The most exclusive collection of honorees were those who currently carry the highest cumulative GPA on their respective teams. These 19 individuals make up the category called “top team performers.” These student-athletes have set the bar high for their peers by illustrating a consistent level of success in the classroom that is hard to come by.

Among the 19 student-athletes who received this prestigious honor were junior Jesse Boyce (men’s basketball), junior Tuuli Menna (women’s basketball), and senior Ryan Shields (men’s soccer). For all three, the honor of being recognized by the Manhattan College community for their academic stature was equal parts gratifying and humbling. Their ability to produce results both on the field and in the classroom admittedly stems from a strong emphasis on organization and time management.

“The main thing is just time management,” said Boyce. “Obviously it’s a crazy busy schedule but you just got to plan out your time in the right way.”

“I just try to stay as organized as I can and make sure I’m plotting weeks out,” said Shields.

These sentiments especially ring true when the calendar flips to one’s respective sport.

“The toughest part is trying to get everything done when we are in season,” said Menna. “Once you are done with practice you need to get started with homework.”

Being a student-athlete at Manhattan College has a different meaning for everyone. Some understandably revel in the attention they receive from fellow classmates, while others particularly relish the close-knit nature of the community.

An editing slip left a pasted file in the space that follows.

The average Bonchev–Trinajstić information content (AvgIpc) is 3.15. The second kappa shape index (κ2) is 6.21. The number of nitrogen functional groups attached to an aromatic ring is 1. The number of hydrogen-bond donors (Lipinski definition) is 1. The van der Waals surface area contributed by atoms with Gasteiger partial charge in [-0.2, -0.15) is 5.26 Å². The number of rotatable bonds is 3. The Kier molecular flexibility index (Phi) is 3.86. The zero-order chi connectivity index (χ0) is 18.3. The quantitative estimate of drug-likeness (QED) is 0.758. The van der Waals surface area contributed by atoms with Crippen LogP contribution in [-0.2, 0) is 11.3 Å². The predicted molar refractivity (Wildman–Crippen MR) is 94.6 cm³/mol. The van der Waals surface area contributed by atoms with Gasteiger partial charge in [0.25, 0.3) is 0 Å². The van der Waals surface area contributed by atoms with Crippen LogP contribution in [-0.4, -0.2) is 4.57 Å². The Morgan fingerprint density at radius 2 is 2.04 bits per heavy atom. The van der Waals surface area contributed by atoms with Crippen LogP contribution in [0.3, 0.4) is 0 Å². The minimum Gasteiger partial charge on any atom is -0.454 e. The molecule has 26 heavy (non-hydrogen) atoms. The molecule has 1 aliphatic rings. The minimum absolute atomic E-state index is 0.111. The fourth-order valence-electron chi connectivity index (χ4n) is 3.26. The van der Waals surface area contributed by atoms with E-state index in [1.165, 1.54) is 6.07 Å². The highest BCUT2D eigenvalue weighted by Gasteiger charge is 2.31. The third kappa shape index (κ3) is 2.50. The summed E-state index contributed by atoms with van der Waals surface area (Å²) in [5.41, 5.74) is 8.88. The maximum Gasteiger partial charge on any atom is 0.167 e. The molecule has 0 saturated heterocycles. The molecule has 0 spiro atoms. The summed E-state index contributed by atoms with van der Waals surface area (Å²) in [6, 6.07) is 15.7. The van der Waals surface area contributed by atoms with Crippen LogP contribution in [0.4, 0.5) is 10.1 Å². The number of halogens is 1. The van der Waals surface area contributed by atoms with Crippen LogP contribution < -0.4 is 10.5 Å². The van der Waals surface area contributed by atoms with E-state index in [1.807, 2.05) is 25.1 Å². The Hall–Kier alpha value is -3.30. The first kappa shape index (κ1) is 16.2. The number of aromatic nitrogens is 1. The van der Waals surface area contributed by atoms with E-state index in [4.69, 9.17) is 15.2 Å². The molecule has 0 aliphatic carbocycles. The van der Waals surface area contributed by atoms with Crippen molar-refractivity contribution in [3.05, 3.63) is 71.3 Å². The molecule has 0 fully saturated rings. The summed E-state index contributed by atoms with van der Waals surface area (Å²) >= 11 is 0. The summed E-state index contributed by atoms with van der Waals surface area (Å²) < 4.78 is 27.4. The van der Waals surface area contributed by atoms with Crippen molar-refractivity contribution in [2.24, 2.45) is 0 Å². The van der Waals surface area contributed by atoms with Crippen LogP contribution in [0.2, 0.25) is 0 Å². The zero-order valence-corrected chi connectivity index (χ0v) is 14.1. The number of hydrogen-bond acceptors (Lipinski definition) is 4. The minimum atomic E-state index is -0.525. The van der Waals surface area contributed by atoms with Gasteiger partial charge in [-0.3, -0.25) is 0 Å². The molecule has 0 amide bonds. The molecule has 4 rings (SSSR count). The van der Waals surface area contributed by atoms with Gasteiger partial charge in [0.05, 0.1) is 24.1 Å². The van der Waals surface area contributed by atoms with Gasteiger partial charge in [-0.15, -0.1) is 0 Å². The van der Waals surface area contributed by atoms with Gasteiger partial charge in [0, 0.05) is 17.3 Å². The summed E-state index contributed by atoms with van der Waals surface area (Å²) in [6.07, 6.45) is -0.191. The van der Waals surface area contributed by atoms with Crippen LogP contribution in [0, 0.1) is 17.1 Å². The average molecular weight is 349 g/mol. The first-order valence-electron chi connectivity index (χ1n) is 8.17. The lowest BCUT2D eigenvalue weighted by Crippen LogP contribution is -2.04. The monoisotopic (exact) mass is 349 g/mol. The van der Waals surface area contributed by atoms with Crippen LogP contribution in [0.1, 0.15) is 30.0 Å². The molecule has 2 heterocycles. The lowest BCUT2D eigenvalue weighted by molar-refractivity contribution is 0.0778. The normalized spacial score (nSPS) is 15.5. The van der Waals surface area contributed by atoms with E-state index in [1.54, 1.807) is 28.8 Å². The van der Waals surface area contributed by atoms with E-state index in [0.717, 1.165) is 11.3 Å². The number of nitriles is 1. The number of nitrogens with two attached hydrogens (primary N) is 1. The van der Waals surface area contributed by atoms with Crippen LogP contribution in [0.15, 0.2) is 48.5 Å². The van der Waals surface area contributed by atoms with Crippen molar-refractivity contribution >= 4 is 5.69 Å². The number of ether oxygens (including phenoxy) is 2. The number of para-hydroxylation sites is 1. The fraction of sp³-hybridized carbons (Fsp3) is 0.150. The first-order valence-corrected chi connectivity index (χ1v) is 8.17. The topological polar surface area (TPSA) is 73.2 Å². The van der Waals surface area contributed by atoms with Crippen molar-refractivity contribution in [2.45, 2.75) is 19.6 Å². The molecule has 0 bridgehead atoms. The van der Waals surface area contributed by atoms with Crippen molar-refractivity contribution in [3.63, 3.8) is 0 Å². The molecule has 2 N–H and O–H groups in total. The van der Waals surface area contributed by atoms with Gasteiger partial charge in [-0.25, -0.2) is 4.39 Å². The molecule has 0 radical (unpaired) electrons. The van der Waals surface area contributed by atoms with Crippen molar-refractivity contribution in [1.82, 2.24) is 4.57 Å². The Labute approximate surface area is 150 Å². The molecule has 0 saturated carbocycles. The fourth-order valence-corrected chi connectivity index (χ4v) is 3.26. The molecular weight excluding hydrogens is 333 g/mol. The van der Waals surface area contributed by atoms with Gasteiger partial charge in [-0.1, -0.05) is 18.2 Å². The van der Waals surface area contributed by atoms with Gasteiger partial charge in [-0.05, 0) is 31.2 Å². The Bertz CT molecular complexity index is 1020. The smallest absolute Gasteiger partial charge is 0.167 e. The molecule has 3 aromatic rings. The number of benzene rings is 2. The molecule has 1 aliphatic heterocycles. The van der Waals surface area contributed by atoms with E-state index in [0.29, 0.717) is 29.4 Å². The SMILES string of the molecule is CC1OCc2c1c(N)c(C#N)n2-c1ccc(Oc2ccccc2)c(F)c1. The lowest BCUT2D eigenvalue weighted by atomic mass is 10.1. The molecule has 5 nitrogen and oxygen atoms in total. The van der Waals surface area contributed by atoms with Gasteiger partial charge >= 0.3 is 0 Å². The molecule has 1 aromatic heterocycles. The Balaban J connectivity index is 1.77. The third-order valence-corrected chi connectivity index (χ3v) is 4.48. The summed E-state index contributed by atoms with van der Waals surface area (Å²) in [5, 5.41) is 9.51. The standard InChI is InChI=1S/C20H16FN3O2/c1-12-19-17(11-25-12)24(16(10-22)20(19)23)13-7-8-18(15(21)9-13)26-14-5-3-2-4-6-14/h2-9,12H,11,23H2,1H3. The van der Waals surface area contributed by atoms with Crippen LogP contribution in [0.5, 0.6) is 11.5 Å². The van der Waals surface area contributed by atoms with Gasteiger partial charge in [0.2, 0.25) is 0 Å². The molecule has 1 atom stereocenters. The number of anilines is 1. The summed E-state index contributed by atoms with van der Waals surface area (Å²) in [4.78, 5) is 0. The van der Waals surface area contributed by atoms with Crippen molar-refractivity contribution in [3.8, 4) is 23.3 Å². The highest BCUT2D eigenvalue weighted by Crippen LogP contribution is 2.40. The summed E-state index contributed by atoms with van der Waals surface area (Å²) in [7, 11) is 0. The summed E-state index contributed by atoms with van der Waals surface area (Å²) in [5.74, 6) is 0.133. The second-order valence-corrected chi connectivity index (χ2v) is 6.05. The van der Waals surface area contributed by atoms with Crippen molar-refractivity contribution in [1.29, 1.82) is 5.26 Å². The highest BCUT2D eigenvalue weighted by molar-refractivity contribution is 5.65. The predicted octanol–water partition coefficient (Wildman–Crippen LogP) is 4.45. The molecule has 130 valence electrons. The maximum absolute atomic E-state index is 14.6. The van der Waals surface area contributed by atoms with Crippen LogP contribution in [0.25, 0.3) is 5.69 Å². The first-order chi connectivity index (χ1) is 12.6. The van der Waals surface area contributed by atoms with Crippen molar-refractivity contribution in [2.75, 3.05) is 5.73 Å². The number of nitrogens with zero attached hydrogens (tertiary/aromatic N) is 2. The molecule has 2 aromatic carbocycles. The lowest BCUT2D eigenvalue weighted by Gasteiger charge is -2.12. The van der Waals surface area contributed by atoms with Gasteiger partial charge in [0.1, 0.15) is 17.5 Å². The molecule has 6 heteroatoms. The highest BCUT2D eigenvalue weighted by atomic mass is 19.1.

“The students on campus look up to the student-athletes and it makes you feel good,” said Boyce. “It’s cool to have an important role on campus.”

“Because the community here is small you can make meaningful connections with people and get that mentorship that you need,” said Shields.

Menna, a native of Finland and former Richmond Spider, is grateful to be able to play the game she loves while working her way towards a degree in finance.

“Wearing a Manhattan College jersey is a true privilege and getting an education is huge,” said Menna.

As upperclassmen, Menna, Shields, and Boyce serve as mentors for their younger teammates by dishing out tips on how to excel in the classroom.

“They look up to me in a way when it comes to school,” said Boyce. “They ask for tips here and there and it definitely feels good to help them out.”

“The advice I give my teammates is to be prepared to go to class by getting all your homework and readings done,” said Menna.

Mentors don’t only teach through direct verbal instruction. The way they comport themselves on a day to day basis can also have a positive impact on their peers.

“I try to lead by example and just by doing the best I can,” said Shields. “As long I know that I’m putting 100 percent time and effort into what I’m doing then that’s all that really matters to me.”

As student-athletes inch closer and closer to graduation, thoughts about career possibilities start to intensify. Grassi’s motivational remarks reminded the student-athletes of how crucial it is to make the most of the opportunities Manhattan has to offer.

“Larry is an example of the connections you can have through sports and by being at Manhattan College,” said Menna.